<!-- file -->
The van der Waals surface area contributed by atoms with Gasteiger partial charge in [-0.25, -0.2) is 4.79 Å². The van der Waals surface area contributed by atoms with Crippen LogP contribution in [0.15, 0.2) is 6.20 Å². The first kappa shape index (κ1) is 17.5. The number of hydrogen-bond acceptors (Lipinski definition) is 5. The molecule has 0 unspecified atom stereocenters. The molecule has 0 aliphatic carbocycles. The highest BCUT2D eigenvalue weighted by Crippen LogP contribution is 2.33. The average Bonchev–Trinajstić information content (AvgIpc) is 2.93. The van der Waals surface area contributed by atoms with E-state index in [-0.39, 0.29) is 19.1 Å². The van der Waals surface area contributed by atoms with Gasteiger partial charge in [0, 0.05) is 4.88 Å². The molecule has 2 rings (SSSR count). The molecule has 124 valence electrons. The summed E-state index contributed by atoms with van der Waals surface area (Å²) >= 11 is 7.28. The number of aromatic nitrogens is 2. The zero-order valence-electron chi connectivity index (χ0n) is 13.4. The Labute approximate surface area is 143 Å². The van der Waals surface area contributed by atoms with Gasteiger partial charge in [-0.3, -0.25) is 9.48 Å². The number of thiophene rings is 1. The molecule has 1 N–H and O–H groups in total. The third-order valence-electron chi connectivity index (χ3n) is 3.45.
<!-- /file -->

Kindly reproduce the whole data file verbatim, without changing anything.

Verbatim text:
The van der Waals surface area contributed by atoms with Gasteiger partial charge in [-0.25, -0.2) is 4.79 Å². The van der Waals surface area contributed by atoms with Crippen LogP contribution in [0.15, 0.2) is 6.20 Å². The first kappa shape index (κ1) is 17.5. The number of hydrogen-bond acceptors (Lipinski definition) is 5. The molecule has 0 unspecified atom stereocenters. The molecule has 0 aliphatic carbocycles. The highest BCUT2D eigenvalue weighted by Crippen LogP contribution is 2.33. The average Bonchev–Trinajstić information content (AvgIpc) is 2.93. The van der Waals surface area contributed by atoms with E-state index in [-0.39, 0.29) is 19.1 Å². The van der Waals surface area contributed by atoms with Gasteiger partial charge in [0, 0.05) is 4.88 Å². The molecule has 2 rings (SSSR count). The molecule has 124 valence electrons. The summed E-state index contributed by atoms with van der Waals surface area (Å²) >= 11 is 7.28. The number of aromatic nitrogens is 2. The zero-order valence-electron chi connectivity index (χ0n) is 13.4. The Labute approximate surface area is 143 Å². The van der Waals surface area contributed by atoms with Gasteiger partial charge in [-0.3, -0.25) is 9.48 Å². The number of thiophene rings is 1. The molecule has 1 N–H and O–H groups in total. The third-order valence-electron chi connectivity index (χ3n) is 3.45.